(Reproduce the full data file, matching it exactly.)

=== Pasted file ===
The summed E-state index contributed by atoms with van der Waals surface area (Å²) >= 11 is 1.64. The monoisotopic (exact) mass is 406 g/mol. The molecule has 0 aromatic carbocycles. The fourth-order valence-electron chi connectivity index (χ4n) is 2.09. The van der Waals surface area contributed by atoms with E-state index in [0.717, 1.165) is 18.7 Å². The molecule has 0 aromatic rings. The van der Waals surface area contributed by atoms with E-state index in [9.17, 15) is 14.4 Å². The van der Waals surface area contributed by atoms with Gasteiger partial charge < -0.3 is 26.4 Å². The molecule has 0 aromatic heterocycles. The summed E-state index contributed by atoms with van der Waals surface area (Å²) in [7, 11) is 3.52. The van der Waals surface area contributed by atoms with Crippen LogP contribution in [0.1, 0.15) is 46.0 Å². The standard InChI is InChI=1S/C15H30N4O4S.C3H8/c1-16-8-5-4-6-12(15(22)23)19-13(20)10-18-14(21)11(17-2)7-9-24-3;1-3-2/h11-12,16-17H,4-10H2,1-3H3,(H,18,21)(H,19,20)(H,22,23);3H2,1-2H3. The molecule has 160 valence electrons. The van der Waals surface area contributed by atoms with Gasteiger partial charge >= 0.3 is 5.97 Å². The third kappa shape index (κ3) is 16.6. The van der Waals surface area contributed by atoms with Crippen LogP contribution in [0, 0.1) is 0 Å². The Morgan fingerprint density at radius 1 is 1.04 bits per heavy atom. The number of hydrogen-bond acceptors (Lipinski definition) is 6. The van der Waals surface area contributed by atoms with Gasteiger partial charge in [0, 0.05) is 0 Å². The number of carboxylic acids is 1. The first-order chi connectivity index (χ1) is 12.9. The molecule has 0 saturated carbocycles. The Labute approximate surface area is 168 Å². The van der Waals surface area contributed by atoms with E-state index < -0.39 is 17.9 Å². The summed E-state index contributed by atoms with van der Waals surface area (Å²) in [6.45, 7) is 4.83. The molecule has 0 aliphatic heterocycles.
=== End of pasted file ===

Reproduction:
The summed E-state index contributed by atoms with van der Waals surface area (Å²) >= 11 is 1.64. The monoisotopic (exact) mass is 406 g/mol. The molecule has 0 aromatic carbocycles. The fourth-order valence-electron chi connectivity index (χ4n) is 2.09. The van der Waals surface area contributed by atoms with E-state index in [0.717, 1.165) is 18.7 Å². The molecule has 0 aromatic rings. The van der Waals surface area contributed by atoms with E-state index in [9.17, 15) is 14.4 Å². The van der Waals surface area contributed by atoms with Gasteiger partial charge < -0.3 is 26.4 Å². The molecule has 0 aromatic heterocycles. The summed E-state index contributed by atoms with van der Waals surface area (Å²) in [7, 11) is 3.52. The van der Waals surface area contributed by atoms with Crippen LogP contribution in [0.1, 0.15) is 46.0 Å². The standard InChI is InChI=1S/C15H30N4O4S.C3H8/c1-16-8-5-4-6-12(15(22)23)19-13(20)10-18-14(21)11(17-2)7-9-24-3;1-3-2/h11-12,16-17H,4-10H2,1-3H3,(H,18,21)(H,19,20)(H,22,23);3H2,1-2H3. The molecule has 160 valence electrons. The van der Waals surface area contributed by atoms with Gasteiger partial charge >= 0.3 is 5.97 Å². The third kappa shape index (κ3) is 16.6. The van der Waals surface area contributed by atoms with Crippen LogP contribution in [0, 0.1) is 0 Å². The Morgan fingerprint density at radius 1 is 1.04 bits per heavy atom. The number of hydrogen-bond acceptors (Lipinski definition) is 6. The van der Waals surface area contributed by atoms with Gasteiger partial charge in [0, 0.05) is 0 Å². The number of carboxylic acids is 1. The first-order chi connectivity index (χ1) is 12.9. The molecule has 0 saturated carbocycles. The Labute approximate surface area is 168 Å². The van der Waals surface area contributed by atoms with E-state index < -0.39 is 17.9 Å². The summed E-state index contributed by atoms with van der Waals surface area (Å²) in [6.45, 7) is 4.83. The molecule has 0 aliphatic heterocycles.